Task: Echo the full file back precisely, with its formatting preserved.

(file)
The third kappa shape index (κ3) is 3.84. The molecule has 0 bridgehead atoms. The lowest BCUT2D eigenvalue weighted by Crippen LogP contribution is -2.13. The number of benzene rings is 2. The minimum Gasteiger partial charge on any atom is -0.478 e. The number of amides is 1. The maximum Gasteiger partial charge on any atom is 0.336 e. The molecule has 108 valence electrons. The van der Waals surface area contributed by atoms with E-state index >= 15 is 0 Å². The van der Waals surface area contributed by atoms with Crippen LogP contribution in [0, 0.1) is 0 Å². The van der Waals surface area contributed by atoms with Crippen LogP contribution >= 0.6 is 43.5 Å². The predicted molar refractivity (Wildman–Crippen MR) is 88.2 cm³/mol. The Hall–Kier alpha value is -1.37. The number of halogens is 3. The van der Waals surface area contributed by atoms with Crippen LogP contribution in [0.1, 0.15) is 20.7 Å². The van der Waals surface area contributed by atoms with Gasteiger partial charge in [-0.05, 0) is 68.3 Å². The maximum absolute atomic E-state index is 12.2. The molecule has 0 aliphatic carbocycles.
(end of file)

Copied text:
The third kappa shape index (κ3) is 3.84. The molecule has 0 bridgehead atoms. The lowest BCUT2D eigenvalue weighted by Crippen LogP contribution is -2.13. The number of benzene rings is 2. The minimum Gasteiger partial charge on any atom is -0.478 e. The number of amides is 1. The maximum Gasteiger partial charge on any atom is 0.336 e. The molecule has 108 valence electrons. The van der Waals surface area contributed by atoms with E-state index >= 15 is 0 Å². The van der Waals surface area contributed by atoms with Crippen LogP contribution in [0, 0.1) is 0 Å². The van der Waals surface area contributed by atoms with Crippen LogP contribution >= 0.6 is 43.5 Å². The predicted molar refractivity (Wildman–Crippen MR) is 88.2 cm³/mol. The Hall–Kier alpha value is -1.37. The number of halogens is 3. The van der Waals surface area contributed by atoms with Crippen LogP contribution in [0.1, 0.15) is 20.7 Å². The van der Waals surface area contributed by atoms with Gasteiger partial charge in [-0.05, 0) is 68.3 Å². The maximum absolute atomic E-state index is 12.2. The molecule has 0 aliphatic carbocycles.